"Oh! Aunt Miranda, do forgive me if you can. It's the only time I've been bad for months! You know it is! You know you said last week I hadn't been any trouble lately. Something broke inside of me and came tumbling out of my mouth in ugly words! The porcupine quills make me feel just as a bull does when he sees a red cloth; nobody understands how I suffer with them!"

Miranda Sawyer had learned a few lessons in the last two years, lessons which were making her (at least on her "good days") a trifle kinder, and at any rate a juster woman than she used to be. When she alighted on the wrong side of her four-poster in the morning, or felt an extra touch of rheumatism, she was still grim and unyielding; but sometimes a curious sort of melting process seemed to go on within her, when her whole bony structure softened, and her eyes grew less vitreous. At such moments Rebecca used to feel as if a superincumbent iron pot had been lifted off her head, allowing her to breath freely and enjoy the sunshine.

"Well," she said finally, after staring first at Rebecca and then at the porcupine quills, as if to gain some insight into the situation, "well, I never, sence I was born int' the world, heerd such a speech as you've spoke, an' I guess there probably never was one. You'd better tell the minister what you said and see what he thinks of his prize Sunday-school scholar. But I'm too old and tired to scold and fuss, and try to train you same as I did at first. You can punish yourself this time, like you used to. Go fire something down the well, same as you did your pink parasol! You've apologized and we won't say no more about it today, but I expect you to show by extry good conduct how sorry you be! You care altogether too much about your looks and your clothes for a child, and you've got a temper that'll certainly land you in state's prison some o' these days!"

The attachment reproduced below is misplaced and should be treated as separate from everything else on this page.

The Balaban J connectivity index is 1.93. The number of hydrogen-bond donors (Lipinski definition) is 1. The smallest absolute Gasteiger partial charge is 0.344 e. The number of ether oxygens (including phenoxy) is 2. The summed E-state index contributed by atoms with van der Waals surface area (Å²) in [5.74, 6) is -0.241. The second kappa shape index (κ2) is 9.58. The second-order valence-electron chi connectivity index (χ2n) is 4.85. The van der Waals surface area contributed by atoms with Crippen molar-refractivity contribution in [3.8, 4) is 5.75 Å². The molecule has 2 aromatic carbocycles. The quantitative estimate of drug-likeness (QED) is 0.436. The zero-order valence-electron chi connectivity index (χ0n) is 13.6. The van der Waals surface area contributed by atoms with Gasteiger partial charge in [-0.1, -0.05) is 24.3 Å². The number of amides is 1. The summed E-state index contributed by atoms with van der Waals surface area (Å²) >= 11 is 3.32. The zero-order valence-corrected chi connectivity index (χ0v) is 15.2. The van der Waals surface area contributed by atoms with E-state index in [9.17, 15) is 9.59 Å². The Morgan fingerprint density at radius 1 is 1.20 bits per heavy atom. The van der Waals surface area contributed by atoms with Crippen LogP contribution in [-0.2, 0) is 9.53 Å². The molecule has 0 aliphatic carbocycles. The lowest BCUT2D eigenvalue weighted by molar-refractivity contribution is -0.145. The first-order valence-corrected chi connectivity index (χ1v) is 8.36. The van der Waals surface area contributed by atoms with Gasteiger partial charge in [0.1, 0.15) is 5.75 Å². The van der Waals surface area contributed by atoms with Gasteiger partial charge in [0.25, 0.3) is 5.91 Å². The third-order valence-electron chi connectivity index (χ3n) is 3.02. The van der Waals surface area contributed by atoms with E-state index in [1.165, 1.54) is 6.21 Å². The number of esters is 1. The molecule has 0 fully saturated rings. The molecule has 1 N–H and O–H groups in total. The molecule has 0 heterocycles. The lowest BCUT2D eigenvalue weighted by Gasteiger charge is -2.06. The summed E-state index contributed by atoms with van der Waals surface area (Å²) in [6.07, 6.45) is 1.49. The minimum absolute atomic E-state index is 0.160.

Rebecca wiped her eyes and laughed aloud. "No, no, Aunt Miranda, it won't, really! That wasn't temper; I don't get angry with people; but only, once in a long while, with things; like those,-- cover them up quick before I begin again! I'm all right! Shower's over, sun's out!"

Miss Miranda looked at her searchingly and uncomprehendingly. Rebecca's state of mind came perilously near to disease, she thought.

"Have you seen me buyin' any new bunnits, or your Aunt Jane?" she asked cuttingly. "Is there any particular reason why you should dress better than your elders? You might as well know that we're short of cash just now, your Aunt Jane and me, and have no intention of riggin' you out like a Milltown fact'ry girl."

"Oh-h!" cried Rebecca, the quick tears starting again to her eyes and the color fading out of her cheeks, as she scrambled up from her knees to a seat on the sofa beside her aunt. "Oh-h! How ashamed I am! Quick, sew those quills on to the brown turban while I'm good! If I can't stand them I'll make a neat little gingham bag and slip over them!"

And so the matter ended, not as it customarily did, with cold words on Miss Miranda's part and bitter feelings on Rebecca's, but with a gleam of mutual understanding.